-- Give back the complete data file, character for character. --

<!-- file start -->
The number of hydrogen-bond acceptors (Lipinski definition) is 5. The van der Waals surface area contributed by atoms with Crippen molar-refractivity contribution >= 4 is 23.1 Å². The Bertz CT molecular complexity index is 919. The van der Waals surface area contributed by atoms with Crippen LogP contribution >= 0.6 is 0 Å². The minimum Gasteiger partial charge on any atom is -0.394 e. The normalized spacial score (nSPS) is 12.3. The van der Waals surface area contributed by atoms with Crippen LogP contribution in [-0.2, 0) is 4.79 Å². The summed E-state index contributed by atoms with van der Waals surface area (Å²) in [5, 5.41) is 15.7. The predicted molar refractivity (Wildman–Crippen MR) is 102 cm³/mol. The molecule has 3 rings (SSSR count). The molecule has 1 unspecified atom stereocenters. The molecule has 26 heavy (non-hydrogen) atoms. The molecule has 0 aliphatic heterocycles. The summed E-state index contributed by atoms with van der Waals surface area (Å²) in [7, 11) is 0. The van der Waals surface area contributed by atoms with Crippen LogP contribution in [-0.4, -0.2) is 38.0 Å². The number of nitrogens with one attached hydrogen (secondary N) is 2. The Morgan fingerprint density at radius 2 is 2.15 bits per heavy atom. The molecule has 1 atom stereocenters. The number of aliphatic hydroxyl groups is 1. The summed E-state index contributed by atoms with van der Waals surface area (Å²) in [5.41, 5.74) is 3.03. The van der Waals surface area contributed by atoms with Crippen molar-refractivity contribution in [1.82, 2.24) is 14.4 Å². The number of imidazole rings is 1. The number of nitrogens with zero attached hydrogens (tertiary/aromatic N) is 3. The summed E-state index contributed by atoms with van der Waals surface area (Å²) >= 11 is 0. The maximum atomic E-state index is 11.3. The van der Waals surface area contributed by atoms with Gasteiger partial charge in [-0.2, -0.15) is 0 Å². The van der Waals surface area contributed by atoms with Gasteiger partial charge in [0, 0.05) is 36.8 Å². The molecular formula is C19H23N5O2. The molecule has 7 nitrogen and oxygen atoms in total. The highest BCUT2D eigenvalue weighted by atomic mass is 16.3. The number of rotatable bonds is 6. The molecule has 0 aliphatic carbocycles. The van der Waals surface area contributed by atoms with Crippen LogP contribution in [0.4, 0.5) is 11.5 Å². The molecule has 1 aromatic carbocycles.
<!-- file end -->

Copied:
The number of hydrogen-bond acceptors (Lipinski definition) is 5. The van der Waals surface area contributed by atoms with Crippen molar-refractivity contribution >= 4 is 23.1 Å². The Bertz CT molecular complexity index is 919. The van der Waals surface area contributed by atoms with Crippen LogP contribution >= 0.6 is 0 Å². The minimum Gasteiger partial charge on any atom is -0.394 e. The normalized spacial score (nSPS) is 12.3. The van der Waals surface area contributed by atoms with Crippen LogP contribution in [-0.2, 0) is 4.79 Å². The summed E-state index contributed by atoms with van der Waals surface area (Å²) in [5, 5.41) is 15.7. The predicted molar refractivity (Wildman–Crippen MR) is 102 cm³/mol. The molecule has 3 rings (SSSR count). The molecule has 1 unspecified atom stereocenters. The molecule has 26 heavy (non-hydrogen) atoms. The molecule has 0 aliphatic heterocycles. The summed E-state index contributed by atoms with van der Waals surface area (Å²) in [7, 11) is 0. The van der Waals surface area contributed by atoms with Crippen LogP contribution in [-0.4, -0.2) is 38.0 Å². The number of nitrogens with one attached hydrogen (secondary N) is 2. The Morgan fingerprint density at radius 2 is 2.15 bits per heavy atom. The molecule has 1 atom stereocenters. The number of aliphatic hydroxyl groups is 1. The summed E-state index contributed by atoms with van der Waals surface area (Å²) in [5.41, 5.74) is 3.03. The van der Waals surface area contributed by atoms with Crippen molar-refractivity contribution in [1.82, 2.24) is 14.4 Å². The number of imidazole rings is 1. The number of nitrogens with zero attached hydrogens (tertiary/aromatic N) is 3. The summed E-state index contributed by atoms with van der Waals surface area (Å²) >= 11 is 0. The maximum atomic E-state index is 11.3. The van der Waals surface area contributed by atoms with Gasteiger partial charge in [-0.2, -0.15) is 0 Å². The van der Waals surface area contributed by atoms with Gasteiger partial charge in [0, 0.05) is 36.8 Å². The molecular formula is C19H23N5O2. The molecule has 7 nitrogen and oxygen atoms in total. The highest BCUT2D eigenvalue weighted by atomic mass is 16.3. The number of rotatable bonds is 6. The molecule has 0 aliphatic carbocycles. The van der Waals surface area contributed by atoms with Crippen LogP contribution in [0.4, 0.5) is 11.5 Å². The molecule has 1 aromatic carbocycles.